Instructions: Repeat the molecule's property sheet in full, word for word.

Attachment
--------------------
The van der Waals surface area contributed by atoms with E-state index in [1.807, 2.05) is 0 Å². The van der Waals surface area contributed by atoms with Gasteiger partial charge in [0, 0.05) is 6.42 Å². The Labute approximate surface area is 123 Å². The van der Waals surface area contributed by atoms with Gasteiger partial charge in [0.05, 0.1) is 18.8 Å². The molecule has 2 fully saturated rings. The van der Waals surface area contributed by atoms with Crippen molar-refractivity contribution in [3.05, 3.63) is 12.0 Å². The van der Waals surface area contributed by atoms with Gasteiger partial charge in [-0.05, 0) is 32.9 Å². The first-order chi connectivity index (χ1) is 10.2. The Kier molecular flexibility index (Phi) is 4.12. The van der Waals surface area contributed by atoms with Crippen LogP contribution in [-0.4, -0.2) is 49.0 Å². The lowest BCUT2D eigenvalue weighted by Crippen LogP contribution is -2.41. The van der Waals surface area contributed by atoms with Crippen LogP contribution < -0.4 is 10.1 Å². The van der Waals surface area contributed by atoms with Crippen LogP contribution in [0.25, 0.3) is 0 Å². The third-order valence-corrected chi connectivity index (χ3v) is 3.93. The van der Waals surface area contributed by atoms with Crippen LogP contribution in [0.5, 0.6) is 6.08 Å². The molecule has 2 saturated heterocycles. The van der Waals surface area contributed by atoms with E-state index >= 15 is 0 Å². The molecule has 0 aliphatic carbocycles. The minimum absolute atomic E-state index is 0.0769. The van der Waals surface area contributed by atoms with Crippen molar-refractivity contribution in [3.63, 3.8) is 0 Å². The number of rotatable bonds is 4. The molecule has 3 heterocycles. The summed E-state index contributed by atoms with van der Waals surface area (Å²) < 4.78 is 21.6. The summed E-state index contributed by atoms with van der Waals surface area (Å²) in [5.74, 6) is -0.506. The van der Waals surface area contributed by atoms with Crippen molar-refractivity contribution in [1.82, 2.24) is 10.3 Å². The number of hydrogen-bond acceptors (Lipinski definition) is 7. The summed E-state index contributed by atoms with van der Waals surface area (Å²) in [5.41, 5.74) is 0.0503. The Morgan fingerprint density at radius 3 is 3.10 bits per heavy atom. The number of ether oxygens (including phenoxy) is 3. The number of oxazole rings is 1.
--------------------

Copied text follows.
The van der Waals surface area contributed by atoms with E-state index in [1.807, 2.05) is 0 Å². The van der Waals surface area contributed by atoms with Gasteiger partial charge in [0, 0.05) is 6.42 Å². The Labute approximate surface area is 123 Å². The van der Waals surface area contributed by atoms with Gasteiger partial charge in [0.05, 0.1) is 18.8 Å². The molecule has 2 fully saturated rings. The van der Waals surface area contributed by atoms with Crippen molar-refractivity contribution in [3.05, 3.63) is 12.0 Å². The van der Waals surface area contributed by atoms with Gasteiger partial charge in [-0.05, 0) is 32.9 Å². The first-order chi connectivity index (χ1) is 10.2. The Kier molecular flexibility index (Phi) is 4.12. The van der Waals surface area contributed by atoms with Crippen LogP contribution in [-0.4, -0.2) is 49.0 Å². The lowest BCUT2D eigenvalue weighted by Crippen LogP contribution is -2.41. The van der Waals surface area contributed by atoms with Crippen LogP contribution < -0.4 is 10.1 Å². The van der Waals surface area contributed by atoms with Crippen LogP contribution in [0.25, 0.3) is 0 Å². The third-order valence-corrected chi connectivity index (χ3v) is 3.93. The van der Waals surface area contributed by atoms with Crippen LogP contribution in [0.5, 0.6) is 6.08 Å². The molecule has 2 saturated heterocycles. The van der Waals surface area contributed by atoms with E-state index >= 15 is 0 Å². The molecule has 0 aliphatic carbocycles. The minimum absolute atomic E-state index is 0.0769. The van der Waals surface area contributed by atoms with Crippen molar-refractivity contribution in [3.63, 3.8) is 0 Å². The number of rotatable bonds is 4. The molecule has 3 heterocycles. The summed E-state index contributed by atoms with van der Waals surface area (Å²) < 4.78 is 21.6. The summed E-state index contributed by atoms with van der Waals surface area (Å²) in [5.74, 6) is -0.506. The van der Waals surface area contributed by atoms with Crippen molar-refractivity contribution in [1.82, 2.24) is 10.3 Å². The number of hydrogen-bond acceptors (Lipinski definition) is 7. The summed E-state index contributed by atoms with van der Waals surface area (Å²) in [5.41, 5.74) is 0.0503. The Morgan fingerprint density at radius 3 is 3.10 bits per heavy atom. The number of ether oxygens (including phenoxy) is 3. The number of oxazole rings is 1.